New York City, States Reach Settlement With USPS on Cigarette Lawsuit

Post office to enact changes to help detect illegal packages from abroad
United States Postal Service
Photograph: Shutterstock

NEW YORK — The United States Postal Service (USPS) is changing the way it detects cigarette packages in international mail, destroying cigarette packages sent illegally to the United States and designating a compliance manager to oversee Prevent All Cigarettes Trafficking (PACT) Act compliance.

These reforms, among others, were agreed to in a settlement between the USPS and the plaintiffs: New York City, California, Connecticut, Illinois and Pennsylvania, according to the settlement filed Monday in the U.S. District Court for the Eastern District of New York.

The settlement stems from an October 2019 lawsuit where New York City and the state of California sued the USPS, alleging it transmitted packages that the USPS knew or had reasonable cause to believe contained cigarettes in violation of the PACT Act.  

Although the PACT Act has largely deterred domestic sellers from shipping cigarettes through the mail to destinations within the United States, it has been less effective in stopping delivery of cigarettes mailed from overseas because the USPS has routinely returned identified packages of cigarettes to their foreign shippers, who often then reship the packages back to the United States, Connecticut Attorney General William Tong said. Investigations revealed that hundreds of thousands of packages of cigarettes are estimated to be mailed through foreign postal services, transferred into the U.S. mail system and delivered to U.S. households each year, he said.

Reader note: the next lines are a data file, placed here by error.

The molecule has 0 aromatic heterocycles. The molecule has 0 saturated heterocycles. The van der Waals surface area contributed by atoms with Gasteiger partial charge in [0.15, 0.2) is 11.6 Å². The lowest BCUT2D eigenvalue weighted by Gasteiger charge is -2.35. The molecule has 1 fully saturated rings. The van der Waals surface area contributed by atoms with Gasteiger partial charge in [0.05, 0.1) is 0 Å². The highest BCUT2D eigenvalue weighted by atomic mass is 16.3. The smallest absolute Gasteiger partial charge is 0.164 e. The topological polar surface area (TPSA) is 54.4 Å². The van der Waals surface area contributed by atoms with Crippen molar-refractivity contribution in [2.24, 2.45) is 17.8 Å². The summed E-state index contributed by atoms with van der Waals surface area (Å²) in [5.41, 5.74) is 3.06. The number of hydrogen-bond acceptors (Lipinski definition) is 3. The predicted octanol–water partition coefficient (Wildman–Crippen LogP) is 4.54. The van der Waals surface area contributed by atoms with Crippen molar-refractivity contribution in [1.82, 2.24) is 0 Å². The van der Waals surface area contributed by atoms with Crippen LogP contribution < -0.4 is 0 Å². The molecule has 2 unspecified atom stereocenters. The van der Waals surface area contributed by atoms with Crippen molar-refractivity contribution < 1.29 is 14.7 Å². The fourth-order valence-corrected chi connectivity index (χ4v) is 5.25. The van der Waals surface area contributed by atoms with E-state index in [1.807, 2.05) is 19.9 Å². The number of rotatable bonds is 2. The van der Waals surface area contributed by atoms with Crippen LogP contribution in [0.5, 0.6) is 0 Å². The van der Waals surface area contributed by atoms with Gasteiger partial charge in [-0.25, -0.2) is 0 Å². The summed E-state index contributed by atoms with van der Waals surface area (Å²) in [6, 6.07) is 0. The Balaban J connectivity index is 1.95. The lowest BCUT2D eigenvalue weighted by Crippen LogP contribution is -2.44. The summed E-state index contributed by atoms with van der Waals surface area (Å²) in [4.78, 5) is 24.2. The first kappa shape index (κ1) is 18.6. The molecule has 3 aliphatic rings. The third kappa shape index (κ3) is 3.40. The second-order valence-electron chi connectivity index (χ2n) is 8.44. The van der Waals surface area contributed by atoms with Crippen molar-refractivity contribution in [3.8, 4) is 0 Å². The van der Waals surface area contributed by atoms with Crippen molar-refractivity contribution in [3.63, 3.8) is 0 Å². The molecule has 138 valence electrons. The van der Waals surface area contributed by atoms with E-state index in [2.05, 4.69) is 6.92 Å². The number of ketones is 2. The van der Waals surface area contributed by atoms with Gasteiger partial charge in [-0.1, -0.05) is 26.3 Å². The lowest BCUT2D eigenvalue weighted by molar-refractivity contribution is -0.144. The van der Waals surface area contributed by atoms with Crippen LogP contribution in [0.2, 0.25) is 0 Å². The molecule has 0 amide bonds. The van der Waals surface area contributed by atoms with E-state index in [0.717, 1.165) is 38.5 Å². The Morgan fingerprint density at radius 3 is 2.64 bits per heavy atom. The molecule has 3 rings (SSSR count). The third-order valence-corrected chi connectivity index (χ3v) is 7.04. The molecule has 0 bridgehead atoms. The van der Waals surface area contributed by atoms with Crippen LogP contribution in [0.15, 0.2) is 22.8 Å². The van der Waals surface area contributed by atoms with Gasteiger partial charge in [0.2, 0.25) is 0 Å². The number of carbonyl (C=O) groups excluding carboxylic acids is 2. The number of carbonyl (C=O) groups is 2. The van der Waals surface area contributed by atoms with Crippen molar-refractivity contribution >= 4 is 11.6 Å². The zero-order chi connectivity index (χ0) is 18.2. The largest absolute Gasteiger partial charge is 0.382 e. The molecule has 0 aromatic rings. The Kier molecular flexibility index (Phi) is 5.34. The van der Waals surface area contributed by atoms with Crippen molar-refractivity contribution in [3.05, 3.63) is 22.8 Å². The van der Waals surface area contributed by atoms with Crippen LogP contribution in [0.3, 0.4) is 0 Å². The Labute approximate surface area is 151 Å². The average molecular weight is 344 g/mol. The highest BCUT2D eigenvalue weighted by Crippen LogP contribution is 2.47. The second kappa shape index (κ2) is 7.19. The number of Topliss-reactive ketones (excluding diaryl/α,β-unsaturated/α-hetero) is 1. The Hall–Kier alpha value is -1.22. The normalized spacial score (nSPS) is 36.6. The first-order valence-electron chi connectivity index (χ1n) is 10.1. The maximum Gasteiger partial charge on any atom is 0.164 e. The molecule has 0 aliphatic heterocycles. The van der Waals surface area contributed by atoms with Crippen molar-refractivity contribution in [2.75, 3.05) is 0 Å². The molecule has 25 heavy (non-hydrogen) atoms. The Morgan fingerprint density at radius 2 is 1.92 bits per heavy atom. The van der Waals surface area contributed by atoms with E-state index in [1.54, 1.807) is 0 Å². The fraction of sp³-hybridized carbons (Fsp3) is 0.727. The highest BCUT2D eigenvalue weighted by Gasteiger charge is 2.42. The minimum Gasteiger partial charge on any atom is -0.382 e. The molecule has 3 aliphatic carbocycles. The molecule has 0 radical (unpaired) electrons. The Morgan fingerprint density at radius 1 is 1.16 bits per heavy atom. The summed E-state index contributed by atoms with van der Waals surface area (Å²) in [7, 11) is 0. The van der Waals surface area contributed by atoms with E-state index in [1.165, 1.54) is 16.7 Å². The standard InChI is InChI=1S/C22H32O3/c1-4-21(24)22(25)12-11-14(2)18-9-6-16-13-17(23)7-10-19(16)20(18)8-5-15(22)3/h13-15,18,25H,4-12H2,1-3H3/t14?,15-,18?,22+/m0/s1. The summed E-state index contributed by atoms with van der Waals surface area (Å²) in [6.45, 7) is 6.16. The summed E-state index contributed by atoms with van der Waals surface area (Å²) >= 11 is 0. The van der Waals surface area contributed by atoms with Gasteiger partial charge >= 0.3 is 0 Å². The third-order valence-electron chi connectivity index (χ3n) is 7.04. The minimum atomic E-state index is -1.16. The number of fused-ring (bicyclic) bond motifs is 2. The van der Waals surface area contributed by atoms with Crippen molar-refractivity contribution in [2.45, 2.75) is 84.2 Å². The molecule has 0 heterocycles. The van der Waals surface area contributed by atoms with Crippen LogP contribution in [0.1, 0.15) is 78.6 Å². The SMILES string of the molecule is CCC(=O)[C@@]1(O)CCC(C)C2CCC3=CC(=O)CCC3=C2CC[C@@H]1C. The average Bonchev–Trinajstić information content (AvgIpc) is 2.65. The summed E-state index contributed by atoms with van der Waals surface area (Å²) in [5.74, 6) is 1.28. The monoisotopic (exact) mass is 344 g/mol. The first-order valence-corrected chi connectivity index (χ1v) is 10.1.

“Today’s settlement forces the U.S. Postal Service to do its job to stop the flow of foreign contraband cigarettes into the United States,” Tong said. “These smuggled cigarettes cost all states, including Connecticut, hundreds of thousands of dollars in lost tax revenue, and hinder smoking cessation efforts. Our agreement compels the postal service to implement comprehensive reforms to detect and stop these illegal shipments.”

The USPS denied any allegations of unlawful conduct or wrongdoing.

“Although the postal service considers that it has always been in full compliance with federal law regarding the handling of cigarette packages in international mail, we do support the goals of the settlement agreement, and for that reason we have decided to resolve this lawsuit, and to work cooperatively with all of the parties to this case to advance those goals,” the USPS told CSP in a statement.

Some of those goals include:

  • Creating strong disincentives to illegal cigarette smuggling.
  • Providing government enforcement officials with more effective enforcement tools to combat cigarette smuggling.
  • Making it more difficult for cigarette traffickers to engage in and profit from their illegal activities.
  • Increasing the collection of excise taxes on cigarettes and reducing tax evasion.
  • Protecting the public health, including reducing youth access to cigarettes.

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